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On drawings, abbr. for alternate.


/awlt/ 1. The alt modifier key on many keyboards, including the IBM PC. On some keyboards and operating systems, (but not the IBM PC) the alt key sets bit 7 of the character generated.

See bucky bits.

2. The "clover" or "Command" key on a Macintosh; use of this term usually reveals that the speaker hacked PCs before coming to the Mac (see also feature key). Some Mac hackers, confusingly, reserve "alt" for the Option key (and it is so labelled on some Mac II keyboards).

3. (Obsolete PDP-10; often "ALT") An alternate name for the ASCII ESC character (Escape, ASCII 27), after the keycap labelling on some older terminals; also "altmode" (/awlt'mohd/). This character was almost never pronounced "escape" on an ITS system, in TECO or under TOPS-10, always alt, as in "Type alt alt to end a TECO command" or "alt-U onto the system" (for "log onto the [ITS] system"). This usage probably arose because alt is easier to say.

4. <messaging> One of the Usenet newsgroup hierarchies. It was founded by John Gilmore and Brian Reid. The alt hierarchy is special in that anyone can create new groups here without going though the normal voting proceduers, hence the regular appearence of new groups with names such as "alt.swedish.chef.bork.bork.bork".
References in periodicals archive ?
Creatinine level returned to the reference range, and liver enzyme levels improved (aspartate aminotransferase 52 U/L, alanine aminotransferase 73 U/L).
Higher concentrations of alanine aminotransferase within the reference interval predict nonalcoholic fatty liver disease.
Elevated serum levels of alanine aminotransferase and gamma glutamyltransferase are markers of inflammation and oxidative stress independent of the metabolic syndrome.
Among the patients with abnormal alanine aminotransferase levels at baseline, more of those treated with entecavir achieved normal levels at 48 weeks, compared with those treated with adefovir (63% vs.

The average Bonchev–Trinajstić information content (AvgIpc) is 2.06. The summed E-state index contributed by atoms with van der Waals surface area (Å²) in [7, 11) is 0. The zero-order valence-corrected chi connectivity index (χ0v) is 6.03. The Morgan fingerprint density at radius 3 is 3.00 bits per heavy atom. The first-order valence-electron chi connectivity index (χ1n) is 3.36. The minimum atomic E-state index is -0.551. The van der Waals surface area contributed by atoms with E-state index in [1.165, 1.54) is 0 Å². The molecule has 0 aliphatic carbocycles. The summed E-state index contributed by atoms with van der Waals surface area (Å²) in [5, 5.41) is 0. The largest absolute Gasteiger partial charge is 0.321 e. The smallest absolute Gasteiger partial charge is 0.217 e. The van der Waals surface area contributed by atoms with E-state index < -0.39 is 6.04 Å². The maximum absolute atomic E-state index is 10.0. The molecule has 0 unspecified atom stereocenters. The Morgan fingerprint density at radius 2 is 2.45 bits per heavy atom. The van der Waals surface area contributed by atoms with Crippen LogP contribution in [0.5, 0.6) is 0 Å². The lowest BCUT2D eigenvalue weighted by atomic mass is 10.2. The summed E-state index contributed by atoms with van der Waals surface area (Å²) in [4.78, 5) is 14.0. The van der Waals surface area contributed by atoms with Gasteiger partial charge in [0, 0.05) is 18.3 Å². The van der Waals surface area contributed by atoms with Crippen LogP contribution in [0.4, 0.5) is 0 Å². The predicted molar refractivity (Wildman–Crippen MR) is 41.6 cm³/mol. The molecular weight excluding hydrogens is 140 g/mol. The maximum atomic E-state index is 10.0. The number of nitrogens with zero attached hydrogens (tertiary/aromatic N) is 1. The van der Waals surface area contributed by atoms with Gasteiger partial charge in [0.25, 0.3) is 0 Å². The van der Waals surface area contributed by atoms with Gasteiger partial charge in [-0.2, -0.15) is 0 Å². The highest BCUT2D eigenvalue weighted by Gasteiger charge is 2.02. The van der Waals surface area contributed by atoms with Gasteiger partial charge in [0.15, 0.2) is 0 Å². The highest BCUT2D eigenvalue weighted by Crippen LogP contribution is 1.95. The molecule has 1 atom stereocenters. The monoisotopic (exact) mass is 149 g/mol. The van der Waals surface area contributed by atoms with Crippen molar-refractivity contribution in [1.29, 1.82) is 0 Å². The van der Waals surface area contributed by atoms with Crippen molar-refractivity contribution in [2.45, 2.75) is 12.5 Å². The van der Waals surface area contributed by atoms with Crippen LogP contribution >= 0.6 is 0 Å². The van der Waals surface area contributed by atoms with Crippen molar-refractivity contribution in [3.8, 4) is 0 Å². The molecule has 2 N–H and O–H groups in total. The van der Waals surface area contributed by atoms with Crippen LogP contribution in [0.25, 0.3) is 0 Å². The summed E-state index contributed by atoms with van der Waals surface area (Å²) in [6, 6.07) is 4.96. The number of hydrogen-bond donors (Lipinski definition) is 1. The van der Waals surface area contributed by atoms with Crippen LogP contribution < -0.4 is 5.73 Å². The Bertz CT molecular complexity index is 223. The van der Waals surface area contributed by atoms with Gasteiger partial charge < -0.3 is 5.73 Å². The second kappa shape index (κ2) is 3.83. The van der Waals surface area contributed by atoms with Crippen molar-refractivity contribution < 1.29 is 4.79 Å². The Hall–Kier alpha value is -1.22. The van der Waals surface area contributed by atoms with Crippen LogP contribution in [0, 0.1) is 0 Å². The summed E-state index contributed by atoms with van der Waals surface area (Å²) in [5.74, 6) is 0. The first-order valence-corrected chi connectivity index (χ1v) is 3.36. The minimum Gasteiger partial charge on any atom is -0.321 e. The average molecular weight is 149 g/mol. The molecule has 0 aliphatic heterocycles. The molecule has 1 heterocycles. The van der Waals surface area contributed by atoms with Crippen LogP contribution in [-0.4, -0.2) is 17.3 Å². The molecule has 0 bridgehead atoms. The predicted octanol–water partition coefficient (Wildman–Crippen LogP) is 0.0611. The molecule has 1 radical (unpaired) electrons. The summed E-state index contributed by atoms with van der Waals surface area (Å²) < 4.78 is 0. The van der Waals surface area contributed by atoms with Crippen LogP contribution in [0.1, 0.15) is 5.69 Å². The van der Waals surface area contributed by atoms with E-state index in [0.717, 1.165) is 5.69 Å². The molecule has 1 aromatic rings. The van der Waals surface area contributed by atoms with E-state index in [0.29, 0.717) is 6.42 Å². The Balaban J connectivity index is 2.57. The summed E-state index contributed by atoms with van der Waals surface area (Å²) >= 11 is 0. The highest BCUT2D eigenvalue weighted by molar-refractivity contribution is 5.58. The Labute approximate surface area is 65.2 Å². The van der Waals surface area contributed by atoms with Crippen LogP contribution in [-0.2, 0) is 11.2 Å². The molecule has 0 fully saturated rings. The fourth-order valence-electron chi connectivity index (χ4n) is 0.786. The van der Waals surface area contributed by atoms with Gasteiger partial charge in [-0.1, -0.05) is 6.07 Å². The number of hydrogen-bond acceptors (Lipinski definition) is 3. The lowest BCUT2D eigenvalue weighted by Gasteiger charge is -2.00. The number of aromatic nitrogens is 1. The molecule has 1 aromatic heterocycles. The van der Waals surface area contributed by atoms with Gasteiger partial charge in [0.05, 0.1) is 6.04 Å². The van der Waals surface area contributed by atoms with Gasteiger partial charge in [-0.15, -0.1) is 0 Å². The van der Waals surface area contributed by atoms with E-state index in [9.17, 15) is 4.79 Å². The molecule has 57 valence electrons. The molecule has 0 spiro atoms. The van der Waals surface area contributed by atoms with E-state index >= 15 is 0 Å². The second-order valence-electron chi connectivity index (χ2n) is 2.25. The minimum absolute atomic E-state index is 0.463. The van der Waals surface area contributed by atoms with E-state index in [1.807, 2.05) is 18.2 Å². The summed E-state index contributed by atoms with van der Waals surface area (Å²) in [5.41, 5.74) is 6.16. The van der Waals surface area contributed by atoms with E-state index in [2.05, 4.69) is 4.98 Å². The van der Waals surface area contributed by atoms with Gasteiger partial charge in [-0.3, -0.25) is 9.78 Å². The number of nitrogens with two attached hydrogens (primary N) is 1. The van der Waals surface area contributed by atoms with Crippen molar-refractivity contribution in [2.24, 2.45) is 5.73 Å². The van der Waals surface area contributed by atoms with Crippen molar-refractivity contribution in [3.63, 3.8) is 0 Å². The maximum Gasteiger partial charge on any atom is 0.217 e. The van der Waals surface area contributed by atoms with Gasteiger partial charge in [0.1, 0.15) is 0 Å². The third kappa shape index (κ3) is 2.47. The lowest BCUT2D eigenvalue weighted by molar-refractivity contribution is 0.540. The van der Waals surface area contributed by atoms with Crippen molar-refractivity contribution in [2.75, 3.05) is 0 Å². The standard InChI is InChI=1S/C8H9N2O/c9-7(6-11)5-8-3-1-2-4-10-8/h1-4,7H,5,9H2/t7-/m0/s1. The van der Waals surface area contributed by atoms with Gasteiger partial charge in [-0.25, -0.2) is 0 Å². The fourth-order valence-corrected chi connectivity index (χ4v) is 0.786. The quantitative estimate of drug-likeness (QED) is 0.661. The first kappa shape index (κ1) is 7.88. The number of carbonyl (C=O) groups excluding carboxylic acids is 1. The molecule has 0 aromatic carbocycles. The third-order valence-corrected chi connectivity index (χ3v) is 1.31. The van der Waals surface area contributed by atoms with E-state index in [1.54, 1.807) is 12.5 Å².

2 mg/dL, serum alanine aminotransferase level 63 IU/L, and serum aspartate aminotransferase level 56 IU/L.
Treatment with Hepsera also resulted in changes in laboratory markers of liver function, as measured by serum levels of alanine aminotransferase (ALT).
5 percent of patients were febrile neutropenia (25 percent), neutropenia (16 percent), anemia (14 percent), pneumonia (9 percent), thrombocytopenia (8 percent), hyperglycemia (8 percent), leukopenia (8 percent), alanine aminotransferase increased (7 percent), hypokalemia (7 percent), pyrexia (7 percent), sepsis (6 percent), hypophosphatemia (5 percent).
No associations were seen between microvesicular steatosis and lobular inflammation or levels of aspartate aminotransferase (AST) or alanine aminotransferase (ALT).
Blood chemistry values included raised enzymes: 1,858 IU/L lactate dehydrogenase (LDH), 283 IU/L aspartate aminotransferase (AST), 210 IU/L alanine aminotransferase (ALT), 672 IU/L creatine phosphokinase, and 84 IU/L [gamma]-glutamyl transaminase.
However, the mean decrease in GGT was small, alanine aminotransferase was unchanged, and aspartate aminotransferase actually increased.
In a subchronic study with PSN105, there were no significant changes in body weight, liver weight, or plasma alanine aminotransferase, free fatty acid or triglyceride concentrations.